And I said, "Why would you do that? Who is that for?"

And they said, "It's for everybody! It's got Ryan Reynolds! And Jeff Bridges!!!"

And I said, "They were more relevant like six years ago..."

And they said, "But imagine!!! Ghost Cops!!!"

And I said, "Isn't this just Men in Black with the supernatural instead of the sci-fi?"

And they said, "Yes! Exactly! That's why everyone will love it. Plus-- Act of Love!!!"

But they didn't love it, because it was a really dumb idea that exactly no one was asking for.

Oh: And the new news is that, allegedly, the Bush Brand is a now a benefit rather than a hindrance, as George W. Bush (and his dad) have risen in public esteem (or just fallen in public antipathy).

I don't have as much of a problem with the Bush Brand as other people; I have a problem with the Jeb Bush Brand.

I think it's absurd for a candidate's main selling point to be how much he hates the party whose nomination he's seeking.

You know, I don't believe in "The Base," whatever that is. I have arguments with those who claim to speak for this mythical Base.

I have a basic problem with claimed orthodoxies.

But I also have a problem with being an obnoxious idiot, and just flat-out running on a campaign of You Republicans Are Stupid And Everything You Believe Is Hatred and Distemper is an obnoxious idiot move.

I have literally not heard this guy say One Thing he likes about Republicanism or conservatism. All I hear is is List of Ways In Which We've Disappointed Him.

Well, I've had six years of one entitled narcissist telling me I have to elevate my game to gain his (His?) approval.

That's enough for me. I've had a snootful.

I'd like to be pandered to a little bit now, Thank You Very Much Drive Through.

Who are these dumb fuckers who think I want to be "challenged" all the time?

Pro-Tip: No one wants to be "challenged," including, especially, those who claim the loudest to seek "challenging" points of view.

Posted by Ace at 05:30 PM Comments

How About a Non-Boomer Candidate for 2016?

—Brandon Finnigan

Look, the Boomers have run the country now since 1993, and, well, look at the place. It's a mess.

Their fiscal wreckage is being left to Generation X and my own to clean up- generations they continue to leave the bill for while gorging themselves like so many Creosotes. Why give them another four years? Why not take a wafer-thin mint to the whole lot, at least this one time?

I made this argument, not very seriously, on Twitter the other day, but it really got me thinking since.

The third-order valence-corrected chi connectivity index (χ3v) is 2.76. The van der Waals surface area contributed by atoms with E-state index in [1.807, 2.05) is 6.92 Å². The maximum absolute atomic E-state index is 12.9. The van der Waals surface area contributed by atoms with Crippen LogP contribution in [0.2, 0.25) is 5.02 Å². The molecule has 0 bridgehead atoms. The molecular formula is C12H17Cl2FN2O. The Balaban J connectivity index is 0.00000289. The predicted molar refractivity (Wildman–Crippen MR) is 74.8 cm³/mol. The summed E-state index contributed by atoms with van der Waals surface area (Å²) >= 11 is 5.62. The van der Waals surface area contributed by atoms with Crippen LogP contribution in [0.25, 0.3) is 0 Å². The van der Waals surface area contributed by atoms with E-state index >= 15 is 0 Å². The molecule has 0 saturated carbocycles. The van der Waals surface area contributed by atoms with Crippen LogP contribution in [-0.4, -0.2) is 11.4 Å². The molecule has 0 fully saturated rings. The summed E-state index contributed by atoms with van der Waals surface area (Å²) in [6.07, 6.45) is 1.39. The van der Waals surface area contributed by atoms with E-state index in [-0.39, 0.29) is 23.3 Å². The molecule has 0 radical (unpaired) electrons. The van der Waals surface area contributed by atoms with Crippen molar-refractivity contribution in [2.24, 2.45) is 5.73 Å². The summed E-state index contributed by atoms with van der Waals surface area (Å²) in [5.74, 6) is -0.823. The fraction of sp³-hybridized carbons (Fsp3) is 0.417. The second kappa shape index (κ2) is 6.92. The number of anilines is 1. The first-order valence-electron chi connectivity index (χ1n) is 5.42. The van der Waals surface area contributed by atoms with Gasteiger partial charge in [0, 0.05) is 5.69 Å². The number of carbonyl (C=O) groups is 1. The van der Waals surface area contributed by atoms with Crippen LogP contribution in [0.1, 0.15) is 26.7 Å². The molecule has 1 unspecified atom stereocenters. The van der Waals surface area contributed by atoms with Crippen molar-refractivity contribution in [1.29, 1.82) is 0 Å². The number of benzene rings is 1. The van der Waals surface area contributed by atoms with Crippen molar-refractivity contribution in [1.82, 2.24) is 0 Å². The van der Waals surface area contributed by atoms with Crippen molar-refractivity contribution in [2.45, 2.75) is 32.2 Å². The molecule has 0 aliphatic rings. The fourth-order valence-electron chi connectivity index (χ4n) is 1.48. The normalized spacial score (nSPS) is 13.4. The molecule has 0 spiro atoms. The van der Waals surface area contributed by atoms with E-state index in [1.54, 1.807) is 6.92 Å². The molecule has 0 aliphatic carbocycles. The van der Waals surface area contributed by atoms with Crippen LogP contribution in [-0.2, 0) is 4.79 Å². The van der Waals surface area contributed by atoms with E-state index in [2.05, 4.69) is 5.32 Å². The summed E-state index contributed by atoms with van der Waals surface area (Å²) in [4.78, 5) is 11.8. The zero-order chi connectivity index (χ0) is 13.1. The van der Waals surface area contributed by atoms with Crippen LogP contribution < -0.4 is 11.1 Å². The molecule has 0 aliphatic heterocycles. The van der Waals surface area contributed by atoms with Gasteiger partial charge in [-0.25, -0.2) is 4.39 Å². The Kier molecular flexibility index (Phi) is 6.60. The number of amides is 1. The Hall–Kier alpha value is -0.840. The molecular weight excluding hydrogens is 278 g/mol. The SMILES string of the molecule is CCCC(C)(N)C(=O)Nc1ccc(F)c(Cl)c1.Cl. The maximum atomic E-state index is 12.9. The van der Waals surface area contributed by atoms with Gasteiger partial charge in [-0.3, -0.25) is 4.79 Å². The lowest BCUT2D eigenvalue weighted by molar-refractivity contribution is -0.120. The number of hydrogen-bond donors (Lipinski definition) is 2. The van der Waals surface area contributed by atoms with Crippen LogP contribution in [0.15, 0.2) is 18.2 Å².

Who would both parties be left with as possible contenders in 2016 if we eliminated every candidate born after January 1 1965 and before the debut of MTV?

Continue reading

Posted by Brandon Finnigan at 05:08 PM Comments

Professor Has Simple Answer to Screechy Student Demanding Delay in Exams Due to Heart-Ache Over Ferguson


A professor at Oberlin -- Lena Dunham's old stomping grounds -- of all places.

You can read the letter at Reason, or in this link.

When I read this, I thought what I'm about to quote below was a joke.

It's not. It's real. This really happened:

After receiving his professor;s response, the student posted the exchange publicly to Facebook, with the message: "TRIGGER WARNING: Violent language regarding an extremely dismissive response from a professor. This is an email exchange I had with my professor this evening. ... We are obviously not preaching to the choir. Professors and administration at Oberlin need to be held accountable for their words and actions and have a responsibility to their students."

More: An op-ed from a Harvard Law student, explaining that his classmates aren't whiny and entitled. Just really really serious about Justice.

Delaying Exams Is Not a Request from 'Coddled Millennials'


Drawing comparisons to events surrounding the Civil Rights Movement and other times of intense turmoil, these opponents portray today's law students as coddled millennials using traumatic events as an excuse for their inability to focus on a three-hour exam. In essence, law students are being told to grow up and learn how to focus amidst stress and anxiety -- like "real" lawyers must do.

Speaking as one of those law students, I can say that this response is misguided: Our request for exam extensions is not being made from a position of weakness, but rather from one of strength and critical awareness. . . .